A member of Doctors Without Borders (MSF) puts on protective gear at the isolation ward of a Freetown hospital. The first known resident in the capital with Ebola is on the run.
FREETOWN - Sierra Leone officials appealed for help on Friday to trace the first known resident in the capital with Ebola whose family forcibly removed her from a Freetown hospital after testing positive for the deadly disease.
Radio stations in Freetown, a city of around one million inhabitants, broadcast the appeal on Friday to locate a woman who tested positive for the disease that has killed 660 people across Guinea, Liberia and Sierra Leone since an outbreak was first identified in February.
"Saudatu Koroma of 25 Old Railway Line, Brima Lane, Wellington," the announcement said.
"She is a positive case and her being out there is a risk to all. We need the public to help us locate her."
Koroma, a resident of the densely populated Wellington neighbourhood, had been admitted to an isolation ward while blood samples were tested for the virus, Health ministry spokesman Sidi Yahya Tunis.
The results came back on Thursday.
"The family of the patient stormed the hospital and forcefully removed her and took her away," Tunis said. "We are searching for her."
Fighting one of the world&39;s deadliest diseases is straining the region&39;s weak health systems, while a lack of information and suspicion of medical staff has led many to shun treatment.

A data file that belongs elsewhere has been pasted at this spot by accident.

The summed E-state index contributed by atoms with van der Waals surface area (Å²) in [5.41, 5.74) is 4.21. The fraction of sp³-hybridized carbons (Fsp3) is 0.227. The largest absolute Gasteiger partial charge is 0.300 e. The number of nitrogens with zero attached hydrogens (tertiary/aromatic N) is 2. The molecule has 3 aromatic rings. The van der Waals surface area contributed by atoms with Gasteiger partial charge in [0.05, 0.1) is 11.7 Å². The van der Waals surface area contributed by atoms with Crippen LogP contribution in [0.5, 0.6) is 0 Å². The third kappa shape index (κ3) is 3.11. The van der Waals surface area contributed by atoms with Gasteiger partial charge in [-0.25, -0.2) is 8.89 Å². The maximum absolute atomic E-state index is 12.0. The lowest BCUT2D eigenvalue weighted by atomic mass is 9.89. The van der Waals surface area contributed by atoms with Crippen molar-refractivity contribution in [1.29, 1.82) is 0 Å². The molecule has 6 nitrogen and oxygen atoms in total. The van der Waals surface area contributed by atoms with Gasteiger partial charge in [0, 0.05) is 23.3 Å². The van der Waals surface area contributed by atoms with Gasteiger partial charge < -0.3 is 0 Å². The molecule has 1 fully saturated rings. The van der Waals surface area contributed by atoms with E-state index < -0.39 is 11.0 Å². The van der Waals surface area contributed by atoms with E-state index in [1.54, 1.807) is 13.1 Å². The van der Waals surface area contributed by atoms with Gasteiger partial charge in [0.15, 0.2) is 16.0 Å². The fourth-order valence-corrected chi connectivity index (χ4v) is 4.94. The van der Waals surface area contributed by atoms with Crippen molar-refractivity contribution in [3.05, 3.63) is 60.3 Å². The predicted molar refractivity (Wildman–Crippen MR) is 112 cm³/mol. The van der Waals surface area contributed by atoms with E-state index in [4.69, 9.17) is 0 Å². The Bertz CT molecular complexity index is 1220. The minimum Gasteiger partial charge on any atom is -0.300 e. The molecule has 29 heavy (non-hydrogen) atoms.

Meanwhile, more than 1,000 cases and over 700 deaths have been reported in Guinea, Sierra Leone and Liberia since the outbreak of Ebola earlier this year.
The World Health Organisation (WHO) is concerned that the disease will continue to spread due to a lack of resources as the hospitals in these countries don&39;t have enough equipment and drugs.
Health workers are ill equipped and many have contracted the disease. In Sierra Leone eight nurses and the doctor leading the fight against the disease have been infected.
"So this is an emergency, we are already in trouble, we are already fighting something that is very, very large, it is gone get a lot larger if we do not get a lot more resources," Chris Lane, World Health Organisation Epidemiologist said.
Experts say Ebola is difficult to fight because of stigma attached to the disease particularly in remote areas. Relatives and friends hide patients because they believe hospitalisation is a "death sentence".
Religious leaders in Sierra Leone blame this on lack of information and are urging the government to address these issues.
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